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From working in TV to becoming an entrepreneur – what I’ve learned about burnout culture and success

by Staff GBAF Publications Ltd
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George Hughes - Entrepreneur Tribune | Entrepreneur | Technology


By George Hughes, Author of “Resonance: Unleash your brand’s potential with video”, Founder and Creative Director of Small Films

From filming witchdoctors in the Amazon and heroin dealers in Chicago’s slums, to tarantula hunting and extreme fishing in Costa Rica, its fair to say that my 14 years spent working in the TV industry were eventful.

My first break in the business came when I was hired to book audiences for the first series of Celebrity Big Brother in 2002. From this, I went onto produce and direct for most of the major networks, including BBC, Channel 4, Discovery Channel, and National Geographic. 

While the breadth of experience that working in TV has given me has certainly been invaluable, and I am hugely grateful for the opportunities that were made available to me, there are many misgivings that I have about the industry and how it is set up. For one, I was made to adopt a mentality that, in order to get ahead in the business, I would have to work all the hours that God sends. This would often lead to feelings of burnout, and at times there would be little or no reward for my efforts. In fact, I regularly found myself taking orders from individuals I deemed to be toxic, and who seemed to revel in making other people’s lives a misery.

Ultimately, the toxic culture that I experienced working in TV was one of the reasons why I decided to leave the industry and establish my own video production agency. Six years on from that point, however, it is clear that there are certain parallels between burnout culture in TV and the world of business.

Top businesspeople are helping to perpetuate burnout culture

It is regrettable that, in a day and age when so much progress has been made around mental health in the workplace, there is still a large number of business leaders who are propping up the notion that success can only come by sacrificing your time and happiness. 

People like Apple CEO Tim Cook, who begins his morning routine at 3.45am, and General Motors CEO Mary Barra, who gets to the office at 6am, are contributing – inadvertently or otherwise – to this perception. As highly successful, high-profile businesspeople, these individuals should recognise their power to inspire and influence aspiring entrepreneurs. By following a daily routine that leaves so little time for sleep, socialising, or much else besides work, Cook, Barra, and their peers are normalising the false narrative that success is reliant on working all hours, and giving up your free time to achieve your goals.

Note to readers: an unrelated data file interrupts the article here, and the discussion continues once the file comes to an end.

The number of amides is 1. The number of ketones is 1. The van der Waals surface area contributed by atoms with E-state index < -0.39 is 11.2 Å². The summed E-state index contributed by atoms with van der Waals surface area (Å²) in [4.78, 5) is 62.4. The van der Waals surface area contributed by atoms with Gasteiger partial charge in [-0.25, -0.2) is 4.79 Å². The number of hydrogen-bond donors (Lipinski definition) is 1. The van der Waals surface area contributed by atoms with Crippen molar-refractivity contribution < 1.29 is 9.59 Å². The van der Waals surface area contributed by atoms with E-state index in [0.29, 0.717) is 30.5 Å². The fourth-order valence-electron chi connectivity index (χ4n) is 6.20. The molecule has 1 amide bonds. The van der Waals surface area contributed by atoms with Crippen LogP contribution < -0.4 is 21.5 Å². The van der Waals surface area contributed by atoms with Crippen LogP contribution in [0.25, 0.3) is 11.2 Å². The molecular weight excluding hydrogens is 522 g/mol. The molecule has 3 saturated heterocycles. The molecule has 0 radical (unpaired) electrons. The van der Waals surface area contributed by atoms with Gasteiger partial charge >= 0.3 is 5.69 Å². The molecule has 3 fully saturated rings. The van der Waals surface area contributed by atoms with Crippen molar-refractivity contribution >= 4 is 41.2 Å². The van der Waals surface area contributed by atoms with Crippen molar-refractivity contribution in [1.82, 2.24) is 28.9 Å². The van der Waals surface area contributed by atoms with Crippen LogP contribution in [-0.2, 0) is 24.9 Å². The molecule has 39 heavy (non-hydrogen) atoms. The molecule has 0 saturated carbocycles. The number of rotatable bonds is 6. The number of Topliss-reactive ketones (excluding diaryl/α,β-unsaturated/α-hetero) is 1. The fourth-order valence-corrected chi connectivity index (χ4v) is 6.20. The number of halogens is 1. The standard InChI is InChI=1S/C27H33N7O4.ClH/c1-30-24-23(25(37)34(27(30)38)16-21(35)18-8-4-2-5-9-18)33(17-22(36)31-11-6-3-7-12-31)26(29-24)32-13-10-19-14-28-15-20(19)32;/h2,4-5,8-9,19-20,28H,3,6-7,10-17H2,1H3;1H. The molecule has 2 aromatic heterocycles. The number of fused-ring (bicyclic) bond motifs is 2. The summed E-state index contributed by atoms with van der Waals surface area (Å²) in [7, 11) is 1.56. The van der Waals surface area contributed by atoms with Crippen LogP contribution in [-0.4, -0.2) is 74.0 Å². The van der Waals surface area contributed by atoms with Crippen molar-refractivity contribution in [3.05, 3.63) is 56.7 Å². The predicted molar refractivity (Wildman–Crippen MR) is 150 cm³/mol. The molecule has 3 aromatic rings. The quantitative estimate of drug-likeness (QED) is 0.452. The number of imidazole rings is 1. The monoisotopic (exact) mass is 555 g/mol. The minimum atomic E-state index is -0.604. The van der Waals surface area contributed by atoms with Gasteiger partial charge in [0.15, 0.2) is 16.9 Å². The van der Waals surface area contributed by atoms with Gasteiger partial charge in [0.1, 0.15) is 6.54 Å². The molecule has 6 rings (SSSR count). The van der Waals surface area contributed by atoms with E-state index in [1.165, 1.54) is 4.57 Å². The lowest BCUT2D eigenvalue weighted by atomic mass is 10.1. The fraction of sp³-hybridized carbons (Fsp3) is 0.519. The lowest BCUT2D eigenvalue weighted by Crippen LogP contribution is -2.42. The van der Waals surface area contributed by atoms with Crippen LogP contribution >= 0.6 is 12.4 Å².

While these may be extreme examples, it strikes me that this mentality is not dissimilar to my experience of working in TV. It seems, therefore, that many in the industry and the wider business world believe that overworking is likely to produce stronger outcomes. However, this notion flies in the face of a study conducted by Erin Reid, a professor at Boston University’s Questrom School of Business, which found that managers could not tell the difference between employees who actually worked 80 hours a week and those who just pretended to. While managers did penalise those workers who were transparent about working less, Reid was unable to find any evidence that those employees actually accomplished less, or any indication that overworking employees accomplished more. 

This suggests that many people are ascribing to the idea that overworking leads to success simply because it is so commonly practiced, when in reality the opposite is just as – if not more – likely. Indeed, a 2011 study published in Cognition highlights that continuous work means you are far more likely to lose focus and get lost in the weeds. Contrastingly, the study found that picking up where you left off after a break forces you to take time to think about the bigger picture.

Don’t buy into the overwork mentality

As someone who runs their own business, I have certainly found this to be true. I have full control over my schedule and routine, and as such, I have the freedom to decide how and when I work. This helps me to avoid falling into adopting unhealthy practices like overworking that can lead to burnout, and gives me the chance to take a step back and look at what I’m trying to achieve as a whole without losing sight of my goals. All of this is a far cry from what I grew accustomed to when working in TV, and has proven to me that success doesn’t actually have to come at great personal cost. 

What concerns me, however, is that many entrepreneurs who are just starting out will buy into the mentality that they need to overwork in order to get ahead. To be clear, this is simply untrue, and is much likely to lead to burnout and the business’ collapse than it is to success.

True success is more than just about your bank balance

True success isn’t just about your bank balance – it’s about building something that you not only can take pride in and that has a genuine impact, but also leaves you enough time to enjoy life away from work. Ultimately, that is one of the very reasons why you decided to be an entrepreneur in the first place – to have some level of control over your work life, and the choices you make as a businessperson. By not making time for friends, family, or simply to recharge your batteries, you’re effectively becoming a slave to your work, which is by no means a measure of success.

Becoming successful is not easy, but it is possible without sacrificing having a good life, or losing sight of why you decided to pack up your job and start out by yourself in the first place. After all, what’s the point of being a success if you can’t enjoy the fruits of your labour?